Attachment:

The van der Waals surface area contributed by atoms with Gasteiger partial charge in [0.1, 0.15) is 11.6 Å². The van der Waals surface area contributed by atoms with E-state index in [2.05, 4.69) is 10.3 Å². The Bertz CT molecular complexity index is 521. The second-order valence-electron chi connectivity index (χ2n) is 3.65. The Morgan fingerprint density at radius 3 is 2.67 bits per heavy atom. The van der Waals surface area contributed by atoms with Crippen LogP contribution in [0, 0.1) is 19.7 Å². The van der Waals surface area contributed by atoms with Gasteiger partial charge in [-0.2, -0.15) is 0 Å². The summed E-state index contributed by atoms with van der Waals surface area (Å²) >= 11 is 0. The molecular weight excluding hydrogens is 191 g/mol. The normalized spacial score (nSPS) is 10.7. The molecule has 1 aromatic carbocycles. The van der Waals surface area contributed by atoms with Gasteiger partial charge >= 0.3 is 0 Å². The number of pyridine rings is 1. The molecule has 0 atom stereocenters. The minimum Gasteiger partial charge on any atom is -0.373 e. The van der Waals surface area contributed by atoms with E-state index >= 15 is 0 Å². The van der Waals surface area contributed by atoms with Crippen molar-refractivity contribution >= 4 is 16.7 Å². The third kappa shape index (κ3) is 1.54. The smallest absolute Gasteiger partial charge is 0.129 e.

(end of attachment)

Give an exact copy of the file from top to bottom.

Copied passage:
The van der Waals surface area contributed by atoms with Gasteiger partial charge in [0.1, 0.15) is 11.6 Å². The van der Waals surface area contributed by atoms with E-state index in [2.05, 4.69) is 10.3 Å². The Bertz CT molecular complexity index is 521. The second-order valence-electron chi connectivity index (χ2n) is 3.65. The Morgan fingerprint density at radius 3 is 2.67 bits per heavy atom. The van der Waals surface area contributed by atoms with Crippen LogP contribution in [0, 0.1) is 19.7 Å². The van der Waals surface area contributed by atoms with Gasteiger partial charge in [-0.2, -0.15) is 0 Å². The summed E-state index contributed by atoms with van der Waals surface area (Å²) >= 11 is 0. The molecular weight excluding hydrogens is 191 g/mol. The normalized spacial score (nSPS) is 10.7. The molecule has 1 aromatic carbocycles. The van der Waals surface area contributed by atoms with Gasteiger partial charge >= 0.3 is 0 Å². The number of pyridine rings is 1. The molecule has 0 atom stereocenters. The minimum Gasteiger partial charge on any atom is -0.373 e. The van der Waals surface area contributed by atoms with E-state index >= 15 is 0 Å². The van der Waals surface area contributed by atoms with Crippen molar-refractivity contribution >= 4 is 16.7 Å². The third kappa shape index (κ3) is 1.54. The smallest absolute Gasteiger partial charge is 0.129 e.